Since conventional Ca2+ antagonists, with predominant blockade of L-type voltage-dependent Ca2+ channels, elicit preferential dilation of afferent arterioles, they might ostensibly aggravate glomerular hypertension. Recently, novel Ca2+ antagonists, with inhibitory action on L-/T-type Ca2+ channels, have been reported to dilate both afferent and efferent arterioles. The present review attempted to characterize the renal action of these Ca2+ antagonists and evaluated the consequences following the treatment with these agents. In contrast to conventional Ca2+ antagonists (e.g., nifedipine), novel antagonists (e.g., benidipine, efonidipine) potently dilated afferent and efferent arterioles; their action on efferent arterioles appeared to be mediated by the T-type Ca2+ channel blockade, probably through the inhibition of the intracellular Ca2+ release. The comparison of the anti-proteinuric action in subtotally nephrectomized rats showed that efonidipine exerted more prominent action than nifedipine. Furthermore, Ca2+ antagonists with T-type Ca2+ inhibitory action inhibited renin/aldosterone release and proinflammatory process. Finally, patients with chronic renal disease given a 48-week efonidipine treatment showed reduced proteinuria, and this effect was seen even when mean arterial blood pressure failed to become less than 100 mmHg. Collectively, T-type Ca2+ channel blockade provides beneficial action in renal injury. Various mechanisms serve to protect against renal injury, including systemic/glomerular hemodynamic action and non-hemodynamic mechanisms.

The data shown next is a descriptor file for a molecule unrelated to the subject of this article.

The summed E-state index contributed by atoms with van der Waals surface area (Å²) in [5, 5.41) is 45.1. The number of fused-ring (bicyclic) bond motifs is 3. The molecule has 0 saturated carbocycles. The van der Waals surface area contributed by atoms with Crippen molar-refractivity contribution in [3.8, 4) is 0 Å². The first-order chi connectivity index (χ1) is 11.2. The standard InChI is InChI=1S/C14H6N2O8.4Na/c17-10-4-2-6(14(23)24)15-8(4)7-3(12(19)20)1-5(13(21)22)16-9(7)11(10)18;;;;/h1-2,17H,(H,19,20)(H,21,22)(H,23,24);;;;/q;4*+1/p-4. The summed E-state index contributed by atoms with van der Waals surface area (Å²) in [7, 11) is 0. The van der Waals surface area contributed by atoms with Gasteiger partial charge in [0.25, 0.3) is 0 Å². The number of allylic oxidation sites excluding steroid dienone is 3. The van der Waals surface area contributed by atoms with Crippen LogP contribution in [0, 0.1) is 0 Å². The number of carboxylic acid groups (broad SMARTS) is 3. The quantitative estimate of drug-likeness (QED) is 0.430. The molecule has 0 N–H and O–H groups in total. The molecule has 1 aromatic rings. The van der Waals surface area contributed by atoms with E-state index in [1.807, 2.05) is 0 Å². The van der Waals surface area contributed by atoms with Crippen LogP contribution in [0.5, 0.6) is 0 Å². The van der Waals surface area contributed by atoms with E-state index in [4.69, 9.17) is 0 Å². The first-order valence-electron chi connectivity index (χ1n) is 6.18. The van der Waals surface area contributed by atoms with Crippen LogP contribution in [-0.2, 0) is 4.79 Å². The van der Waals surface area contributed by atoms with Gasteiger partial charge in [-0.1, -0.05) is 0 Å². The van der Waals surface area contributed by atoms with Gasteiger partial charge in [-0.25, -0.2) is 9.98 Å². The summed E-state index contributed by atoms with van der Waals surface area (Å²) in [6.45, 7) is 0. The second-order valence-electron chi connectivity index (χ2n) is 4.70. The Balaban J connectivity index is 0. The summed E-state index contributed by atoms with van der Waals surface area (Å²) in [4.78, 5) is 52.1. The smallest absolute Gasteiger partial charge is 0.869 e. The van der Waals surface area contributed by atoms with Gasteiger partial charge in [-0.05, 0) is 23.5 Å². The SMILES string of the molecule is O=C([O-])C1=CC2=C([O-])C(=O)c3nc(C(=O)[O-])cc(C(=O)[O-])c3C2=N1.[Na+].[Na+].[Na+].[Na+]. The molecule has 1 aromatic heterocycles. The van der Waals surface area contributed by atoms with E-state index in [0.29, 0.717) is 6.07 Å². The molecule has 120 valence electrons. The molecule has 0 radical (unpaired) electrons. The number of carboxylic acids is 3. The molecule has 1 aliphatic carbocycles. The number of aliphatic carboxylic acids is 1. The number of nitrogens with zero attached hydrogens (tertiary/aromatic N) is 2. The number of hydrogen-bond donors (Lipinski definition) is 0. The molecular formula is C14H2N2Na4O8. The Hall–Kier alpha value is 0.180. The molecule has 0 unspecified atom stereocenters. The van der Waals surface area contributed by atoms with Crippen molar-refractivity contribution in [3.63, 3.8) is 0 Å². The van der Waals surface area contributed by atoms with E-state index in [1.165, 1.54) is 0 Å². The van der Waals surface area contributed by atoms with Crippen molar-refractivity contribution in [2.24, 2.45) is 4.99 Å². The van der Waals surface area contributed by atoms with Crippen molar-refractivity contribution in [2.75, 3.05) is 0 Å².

ASJC Scopus subject areas
- Molecular Medicine